The Bush Institute’s Symposium on Education Leadership examined this question: how important is school leadership, on the principal and district supervisor level, to improving student achievement and success? And how can we improve the quality of school leadership – whether in attracting talent to the profession, selecting the most promising leaders from the ranks of teachers, training future and current school leaders, and evaluating their success?
“We know that,” Laura W. Bush told the 220 participants in the Symposium, “without exception, the impact of the leadership of principals and superintendents is evident in their students and in their schools.” And unless we ensure that leadership is strong, any gains from other school reforms – such as improving teacher quality, measuring student achievement, improving curriculum and funding, and imposing standards and accountability – will be evanescent.
President George W. Bush and Bush Institute Executive Director James K. Glassman opened the conference by emphasizing that the Bush Institute intends not only to discover the best ideas, but to work with partners to implement them. President Bush described the process, which involves conducting “research on how to promote school leadership”; applying intellectual “rigor to the challenge of encouraging people to lead effectively”; and then, “we are going to implement the ideas.” Keynote speaker former North Carolina Governor James B. Hunt, who now heads a University of North Carolina-based education research institute, described what his colleagues have found about the key role that principals play. Teachers in the front lines consistently cite the quality of principals as the most important factor in their commitment to education, more so than salary or class size. “We will go and teach under good principals, and we’ll stay there.’”
In the Symposium’s discussion, Bush Institute Fellows Dr. James W. Guthrie and Sandy Kress, together with David Chard, Dean of SMU Annette Caldwell Simmons School of Education and Human Development, discussed the current state of knowledge about school leadership. According to Dr. Guthrie, “we understand that education leadership is a catalyst necessary to realize virtually every aspect of school reform: student achievement, teacher quality, and curriculum excellence.” But, he continued, “we’re not always selecting the right leaders. Private sector leaders see a problem as an opportunity they want to engage with. Too many education leaders see a problem as someone else’s responsibility.”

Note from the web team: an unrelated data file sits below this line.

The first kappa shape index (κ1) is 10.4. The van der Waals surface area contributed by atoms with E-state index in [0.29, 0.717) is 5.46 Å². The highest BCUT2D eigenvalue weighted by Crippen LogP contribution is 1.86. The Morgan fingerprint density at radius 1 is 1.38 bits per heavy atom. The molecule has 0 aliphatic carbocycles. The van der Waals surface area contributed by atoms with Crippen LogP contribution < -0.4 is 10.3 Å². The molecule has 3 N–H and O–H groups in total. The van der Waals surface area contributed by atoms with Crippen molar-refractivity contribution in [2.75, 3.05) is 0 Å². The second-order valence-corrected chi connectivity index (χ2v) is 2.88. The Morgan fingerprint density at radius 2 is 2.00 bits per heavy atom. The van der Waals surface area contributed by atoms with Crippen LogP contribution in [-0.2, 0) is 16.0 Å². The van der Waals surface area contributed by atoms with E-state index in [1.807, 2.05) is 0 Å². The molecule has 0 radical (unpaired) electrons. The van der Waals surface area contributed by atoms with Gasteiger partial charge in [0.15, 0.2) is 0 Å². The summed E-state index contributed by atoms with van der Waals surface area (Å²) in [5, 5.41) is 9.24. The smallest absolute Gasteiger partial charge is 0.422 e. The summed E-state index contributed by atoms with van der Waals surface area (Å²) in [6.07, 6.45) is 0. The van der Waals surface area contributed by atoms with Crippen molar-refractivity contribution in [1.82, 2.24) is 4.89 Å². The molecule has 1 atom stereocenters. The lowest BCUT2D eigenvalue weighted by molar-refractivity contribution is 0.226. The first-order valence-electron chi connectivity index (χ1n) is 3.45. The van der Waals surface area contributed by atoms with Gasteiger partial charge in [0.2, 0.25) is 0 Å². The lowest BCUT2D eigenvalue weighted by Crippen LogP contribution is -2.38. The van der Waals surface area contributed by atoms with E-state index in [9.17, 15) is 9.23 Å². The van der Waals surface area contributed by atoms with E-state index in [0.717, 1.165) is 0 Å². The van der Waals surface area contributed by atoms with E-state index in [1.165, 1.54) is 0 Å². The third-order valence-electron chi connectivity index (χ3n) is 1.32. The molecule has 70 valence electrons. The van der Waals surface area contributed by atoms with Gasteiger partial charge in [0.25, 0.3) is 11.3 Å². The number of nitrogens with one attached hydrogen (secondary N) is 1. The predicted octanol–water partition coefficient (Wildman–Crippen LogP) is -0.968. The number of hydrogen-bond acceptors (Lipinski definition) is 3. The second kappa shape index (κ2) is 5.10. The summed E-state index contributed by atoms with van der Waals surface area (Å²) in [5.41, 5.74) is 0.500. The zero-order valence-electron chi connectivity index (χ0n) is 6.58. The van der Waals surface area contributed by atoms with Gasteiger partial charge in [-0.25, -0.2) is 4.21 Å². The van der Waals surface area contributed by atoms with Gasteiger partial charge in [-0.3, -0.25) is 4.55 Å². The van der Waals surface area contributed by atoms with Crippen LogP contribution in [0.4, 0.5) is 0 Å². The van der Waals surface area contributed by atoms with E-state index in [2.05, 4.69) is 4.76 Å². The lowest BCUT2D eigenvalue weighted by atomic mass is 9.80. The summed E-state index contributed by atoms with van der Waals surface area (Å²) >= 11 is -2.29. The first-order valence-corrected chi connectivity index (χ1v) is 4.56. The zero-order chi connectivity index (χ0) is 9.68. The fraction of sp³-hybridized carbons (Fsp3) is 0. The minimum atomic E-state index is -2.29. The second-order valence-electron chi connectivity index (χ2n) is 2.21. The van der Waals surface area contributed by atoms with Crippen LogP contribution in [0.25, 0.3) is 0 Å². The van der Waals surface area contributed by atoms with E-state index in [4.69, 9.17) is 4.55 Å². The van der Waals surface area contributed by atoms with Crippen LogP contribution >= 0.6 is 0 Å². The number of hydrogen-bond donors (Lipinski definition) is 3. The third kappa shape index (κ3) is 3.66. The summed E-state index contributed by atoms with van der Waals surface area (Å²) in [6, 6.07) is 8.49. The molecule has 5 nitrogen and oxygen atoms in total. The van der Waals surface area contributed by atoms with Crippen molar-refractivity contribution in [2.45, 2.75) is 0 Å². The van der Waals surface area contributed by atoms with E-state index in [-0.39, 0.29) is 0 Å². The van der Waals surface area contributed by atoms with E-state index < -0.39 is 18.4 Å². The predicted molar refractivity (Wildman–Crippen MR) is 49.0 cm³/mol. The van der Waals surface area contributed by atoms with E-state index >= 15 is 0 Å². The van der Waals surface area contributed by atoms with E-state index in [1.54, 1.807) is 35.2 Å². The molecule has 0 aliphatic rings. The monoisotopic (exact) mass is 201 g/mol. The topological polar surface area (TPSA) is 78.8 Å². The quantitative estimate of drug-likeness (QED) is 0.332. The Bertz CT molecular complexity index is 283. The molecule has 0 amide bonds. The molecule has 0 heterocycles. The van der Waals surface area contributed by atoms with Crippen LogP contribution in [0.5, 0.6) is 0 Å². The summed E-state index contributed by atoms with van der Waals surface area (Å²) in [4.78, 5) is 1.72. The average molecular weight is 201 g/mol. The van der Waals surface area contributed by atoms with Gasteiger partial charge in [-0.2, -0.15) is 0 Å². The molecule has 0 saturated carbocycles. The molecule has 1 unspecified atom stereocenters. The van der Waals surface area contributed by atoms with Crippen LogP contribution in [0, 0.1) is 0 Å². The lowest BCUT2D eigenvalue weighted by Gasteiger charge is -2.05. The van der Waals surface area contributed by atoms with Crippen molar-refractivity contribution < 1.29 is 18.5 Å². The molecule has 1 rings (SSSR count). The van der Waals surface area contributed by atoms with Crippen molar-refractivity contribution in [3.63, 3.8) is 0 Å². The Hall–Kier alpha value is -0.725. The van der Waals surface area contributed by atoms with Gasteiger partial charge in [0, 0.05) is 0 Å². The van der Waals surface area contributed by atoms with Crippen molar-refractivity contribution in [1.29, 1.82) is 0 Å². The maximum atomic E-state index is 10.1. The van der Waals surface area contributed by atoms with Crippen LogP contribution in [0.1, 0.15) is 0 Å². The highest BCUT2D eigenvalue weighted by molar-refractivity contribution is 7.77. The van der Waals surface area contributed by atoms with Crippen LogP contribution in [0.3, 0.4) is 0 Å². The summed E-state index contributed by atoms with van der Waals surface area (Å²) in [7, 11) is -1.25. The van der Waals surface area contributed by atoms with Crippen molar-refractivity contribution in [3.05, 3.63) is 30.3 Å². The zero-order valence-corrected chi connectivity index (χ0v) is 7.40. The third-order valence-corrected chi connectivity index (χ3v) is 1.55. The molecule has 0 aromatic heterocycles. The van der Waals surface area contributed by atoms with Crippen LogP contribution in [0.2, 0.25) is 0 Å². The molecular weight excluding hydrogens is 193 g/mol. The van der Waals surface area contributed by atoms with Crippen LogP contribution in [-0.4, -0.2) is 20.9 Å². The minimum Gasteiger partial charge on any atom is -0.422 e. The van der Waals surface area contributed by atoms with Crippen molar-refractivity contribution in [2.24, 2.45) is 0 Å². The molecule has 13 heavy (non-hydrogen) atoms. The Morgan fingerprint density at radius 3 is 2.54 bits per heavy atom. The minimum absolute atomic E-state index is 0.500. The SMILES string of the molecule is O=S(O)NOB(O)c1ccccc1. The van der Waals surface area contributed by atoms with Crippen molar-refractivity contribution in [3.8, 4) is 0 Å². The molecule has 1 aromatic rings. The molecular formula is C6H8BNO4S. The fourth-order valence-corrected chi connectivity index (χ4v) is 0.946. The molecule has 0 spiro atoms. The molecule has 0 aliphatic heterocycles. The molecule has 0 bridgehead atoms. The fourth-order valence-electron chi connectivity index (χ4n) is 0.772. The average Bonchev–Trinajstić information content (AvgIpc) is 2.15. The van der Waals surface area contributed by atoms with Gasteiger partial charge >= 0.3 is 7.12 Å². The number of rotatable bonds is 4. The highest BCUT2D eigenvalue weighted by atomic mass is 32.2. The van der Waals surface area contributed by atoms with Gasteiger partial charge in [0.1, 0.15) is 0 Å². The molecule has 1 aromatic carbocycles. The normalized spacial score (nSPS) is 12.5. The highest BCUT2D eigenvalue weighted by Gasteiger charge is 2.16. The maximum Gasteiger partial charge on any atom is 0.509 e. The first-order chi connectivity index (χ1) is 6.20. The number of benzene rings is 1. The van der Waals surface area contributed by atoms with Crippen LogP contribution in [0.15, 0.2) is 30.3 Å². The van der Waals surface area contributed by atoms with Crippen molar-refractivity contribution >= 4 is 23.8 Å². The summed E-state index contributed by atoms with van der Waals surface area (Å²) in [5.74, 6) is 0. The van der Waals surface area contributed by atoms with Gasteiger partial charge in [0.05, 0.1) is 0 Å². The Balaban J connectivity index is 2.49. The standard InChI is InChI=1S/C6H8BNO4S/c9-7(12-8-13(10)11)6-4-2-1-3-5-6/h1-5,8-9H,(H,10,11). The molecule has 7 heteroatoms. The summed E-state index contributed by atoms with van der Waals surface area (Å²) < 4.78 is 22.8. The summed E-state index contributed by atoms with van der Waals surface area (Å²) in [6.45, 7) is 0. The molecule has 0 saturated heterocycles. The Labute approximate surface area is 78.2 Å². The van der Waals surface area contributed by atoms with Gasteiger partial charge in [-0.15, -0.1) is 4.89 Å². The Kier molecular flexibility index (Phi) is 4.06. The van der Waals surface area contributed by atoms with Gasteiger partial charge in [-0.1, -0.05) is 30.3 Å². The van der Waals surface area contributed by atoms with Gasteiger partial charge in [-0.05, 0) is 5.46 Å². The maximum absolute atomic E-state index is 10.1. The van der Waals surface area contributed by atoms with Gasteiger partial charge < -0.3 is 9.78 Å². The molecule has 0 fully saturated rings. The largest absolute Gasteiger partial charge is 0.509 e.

Sandy Kress outlined the Bush Institute’s plan to focus on data tools for education managers, which would bring them some of the information tools that managers in the private sector and elsewhere in the public sector take for granted. “While we have the most sophisticated use of data in industry and in the military, we don’t yet have it in our schools. Our principals are really flying blind, and that’s a condition we can no longer tolerate.”
Many members of the invited audience offered testimony and ideas. Dr. Wanda Bamberg, Supervisor of the school district (in Aldine, TX) that won the most recent Broad Prize for Best Urban School District in America, relies on the principals in her district to build excellence into the system and sustain it. Dan Katzir of the Broad Foundation described his organization’s experience with “academies” for principals and district supervisors. Lori Fey of the Michael & Susan Dell Family Foundation told about her foundation’s investment in data tools. Business and political leaders contributed expert advice, wisdom, and moral support, but more important they collectively represent the wealth of potential partners in the achievement of the Bush Institute’s goals.